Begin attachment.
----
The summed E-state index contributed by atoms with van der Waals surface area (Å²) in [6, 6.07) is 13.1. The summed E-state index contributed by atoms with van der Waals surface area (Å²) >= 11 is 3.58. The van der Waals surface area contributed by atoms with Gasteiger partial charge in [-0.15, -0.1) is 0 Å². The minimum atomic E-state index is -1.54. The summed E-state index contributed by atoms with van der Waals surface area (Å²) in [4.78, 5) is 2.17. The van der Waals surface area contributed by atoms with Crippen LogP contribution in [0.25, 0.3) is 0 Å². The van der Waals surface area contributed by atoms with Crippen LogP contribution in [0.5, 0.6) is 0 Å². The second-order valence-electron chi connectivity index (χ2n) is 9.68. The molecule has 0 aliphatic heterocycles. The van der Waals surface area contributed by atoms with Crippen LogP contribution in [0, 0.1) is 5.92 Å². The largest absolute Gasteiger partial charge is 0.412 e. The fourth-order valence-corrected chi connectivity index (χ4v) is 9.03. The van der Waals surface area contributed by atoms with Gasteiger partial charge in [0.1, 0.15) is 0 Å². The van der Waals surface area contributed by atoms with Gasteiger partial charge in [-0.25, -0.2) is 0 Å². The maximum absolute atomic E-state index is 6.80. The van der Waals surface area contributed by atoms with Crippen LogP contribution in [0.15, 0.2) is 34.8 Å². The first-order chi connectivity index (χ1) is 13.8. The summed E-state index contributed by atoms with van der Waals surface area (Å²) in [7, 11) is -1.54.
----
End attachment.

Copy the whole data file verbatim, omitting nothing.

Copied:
The summed E-state index contributed by atoms with van der Waals surface area (Å²) in [6, 6.07) is 13.1. The summed E-state index contributed by atoms with van der Waals surface area (Å²) >= 11 is 3.58. The van der Waals surface area contributed by atoms with Gasteiger partial charge in [-0.15, -0.1) is 0 Å². The minimum atomic E-state index is -1.54. The summed E-state index contributed by atoms with van der Waals surface area (Å²) in [4.78, 5) is 2.17. The van der Waals surface area contributed by atoms with Crippen LogP contribution in [0.25, 0.3) is 0 Å². The van der Waals surface area contributed by atoms with Crippen LogP contribution in [0.5, 0.6) is 0 Å². The second-order valence-electron chi connectivity index (χ2n) is 9.68. The molecule has 0 aliphatic heterocycles. The van der Waals surface area contributed by atoms with Crippen LogP contribution in [0, 0.1) is 5.92 Å². The largest absolute Gasteiger partial charge is 0.412 e. The fourth-order valence-corrected chi connectivity index (χ4v) is 9.03. The van der Waals surface area contributed by atoms with Gasteiger partial charge in [0.1, 0.15) is 0 Å². The van der Waals surface area contributed by atoms with Gasteiger partial charge in [-0.25, -0.2) is 0 Å². The maximum absolute atomic E-state index is 6.80. The van der Waals surface area contributed by atoms with Crippen LogP contribution in [0.15, 0.2) is 34.8 Å². The first-order chi connectivity index (χ1) is 13.8. The summed E-state index contributed by atoms with van der Waals surface area (Å²) in [7, 11) is -1.54.